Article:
SpaceX returns with the year’s first Space Coast launch

SpaceX is not slowing down its launch plans for 2024 after a record-breaking 2023. The first launch of the year is scheduled for Wednesday evening from Florida.

Launch Complex 40 at Cape Canaveral Space Force Station is scheduled to host a Falcon 9 rocket carrying a telecom satellite for the private Swedish company Ovzon on Thursday during an 87-minute window that opens at 4:47 p.m. The launch window is scheduled to open at 6:04 p.m.

The weather squadron for Space Launch Delta 45 predicts a 90% chance of favorable conditions, rising to 95% in the case of a 24-hour delay.

Expect a double sonic boom for the Space Coast as the first-stage booster, which is flying for the tenth time, attempts a recovery landing at Canaveral’s Landing Zone 1.

Launched into a geostationary transfer orbit, the 3,968-pound Ovzon 3 satellite is the first privately-funded and developed Swedish geostationary satellite ever. It will take three to four months to reach its geostationary orbit, which will be at 22,236 miles in altitude and 59.7 degrees east.

Among its two Florida pads, SpaceX had an incredible year, launching 68 of the 72 orbital missions that the Space Coast saw, including three crewed flights to the International Space Station and five flights of its formidable Falcon Heavy. From the Californian Vandenberg Space Force Base, it added 28 more flights.

Although this is SpaceX’s first launch of the year, it has already launched 21 Starlink satellites from Vandenberg late on Tuesday.

The founder of the company, Elon Musk, wrote on X, “Congrats to the SpaceX team on achieving 96 launches in 2023,” following the company’s final two flights of the year on December 28: a Falcon Heavy flight for the Space Force from Kennedy Space Center, and a Falcon 9 Starlink mission from Cape Canaveral, which took place less than three hours apart.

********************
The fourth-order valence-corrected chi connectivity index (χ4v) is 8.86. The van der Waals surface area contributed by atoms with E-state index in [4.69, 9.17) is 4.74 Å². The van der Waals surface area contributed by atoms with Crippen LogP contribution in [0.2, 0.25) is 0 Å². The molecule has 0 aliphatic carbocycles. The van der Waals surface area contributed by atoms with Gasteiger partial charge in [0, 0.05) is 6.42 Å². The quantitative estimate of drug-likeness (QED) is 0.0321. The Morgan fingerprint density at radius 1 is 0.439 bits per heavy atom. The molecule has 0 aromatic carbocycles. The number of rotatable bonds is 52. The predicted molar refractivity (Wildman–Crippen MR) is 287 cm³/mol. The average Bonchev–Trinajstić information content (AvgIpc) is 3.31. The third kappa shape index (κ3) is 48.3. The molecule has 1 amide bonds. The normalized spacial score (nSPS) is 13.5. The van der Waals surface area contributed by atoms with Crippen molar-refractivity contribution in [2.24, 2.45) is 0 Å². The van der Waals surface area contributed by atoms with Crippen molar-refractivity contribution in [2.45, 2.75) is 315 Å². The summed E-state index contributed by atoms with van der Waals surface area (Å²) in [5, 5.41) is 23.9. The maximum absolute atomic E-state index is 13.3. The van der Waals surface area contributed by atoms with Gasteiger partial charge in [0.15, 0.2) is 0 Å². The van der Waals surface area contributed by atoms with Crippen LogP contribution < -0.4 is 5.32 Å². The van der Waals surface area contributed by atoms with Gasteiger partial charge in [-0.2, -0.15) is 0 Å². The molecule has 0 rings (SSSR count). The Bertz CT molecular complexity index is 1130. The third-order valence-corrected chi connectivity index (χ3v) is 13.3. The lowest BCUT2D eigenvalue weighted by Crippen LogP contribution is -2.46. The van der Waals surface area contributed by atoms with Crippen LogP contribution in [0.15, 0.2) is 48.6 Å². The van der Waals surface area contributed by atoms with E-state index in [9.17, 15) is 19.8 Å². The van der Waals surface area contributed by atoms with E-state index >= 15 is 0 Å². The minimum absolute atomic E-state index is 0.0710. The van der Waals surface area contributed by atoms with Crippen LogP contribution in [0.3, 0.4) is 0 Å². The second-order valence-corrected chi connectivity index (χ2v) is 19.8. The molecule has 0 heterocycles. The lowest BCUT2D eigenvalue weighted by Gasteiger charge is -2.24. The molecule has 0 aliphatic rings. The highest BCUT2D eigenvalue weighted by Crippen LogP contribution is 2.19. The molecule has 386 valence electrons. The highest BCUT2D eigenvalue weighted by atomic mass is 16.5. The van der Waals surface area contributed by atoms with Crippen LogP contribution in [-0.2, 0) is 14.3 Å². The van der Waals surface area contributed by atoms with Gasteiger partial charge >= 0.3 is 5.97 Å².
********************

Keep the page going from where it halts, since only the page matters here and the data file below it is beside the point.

SpaceX has now launched two rockets on the same calendar day from its two Space Coast pads four times in 2023. Musk stated in 2023 that the company planned to speed up the turnaround time at its main Cape Canaveral pad in order to launch at least two rockets a week from SLC 40. It accomplished a record turnaround on that pad back from August 3–6 by launching two Falcon 9s in a span of three days, twenty-one hours, and forty-one minutes.

In October, Bill Gerstenmaier, the vice president of build and reliability at SpaceX, informed a Senate subcommittee that the company planned to launch 12 times a month in 2024, or 144 times in total.

“[If] all goes well, SpaceX’s total launch mass to orbit will increase ~50% next year, not including Starship,” Musk wrote on Twitter.

Arriving at the Space Coast launch pad in 2024

In the meantime, United Launch Alliance is working to complete the remaining 17 Atlas V lone Delta IV Heavy rocket launches while accelerating the development of its new Vulcan Heavy rocket.

Additionally, SpaceX is finishing up construction at SLC 40 on a new crew access arm that will enable human spaceflight from Cape Canaveral and KSC.

The private Axiom Space mission Axiom 3, which is scheduled to launch to the International Space Station (ISS) later this month, will be the vehicle’s first intended human spaceflight of the year. The flight will continue to target the launch pad at KSC no earlier than January 17.

The company’s ability to eventually bring its Starship and Super Heavy rocket to the Space Coast is facilitated by having two launch pads in Florida that are ready for crews to use. At KSC, SpaceX is still constructing the Starship launch tower.

For the time being, Starship is preparing for its third orbital test flight from Starbase, the company’s launch facility in Boca Chica, Texas. The company conducted static fire engine tests prior to the new year, so the hardware for flight No. 3 is already in place. However, the results of the first two attempts in 2023 were explosive.

The objective is for it to become the first fully reusable rocket with the Super Heavy booster and Starship first-stage both able to make successful recovery landings when it does eventually launch.

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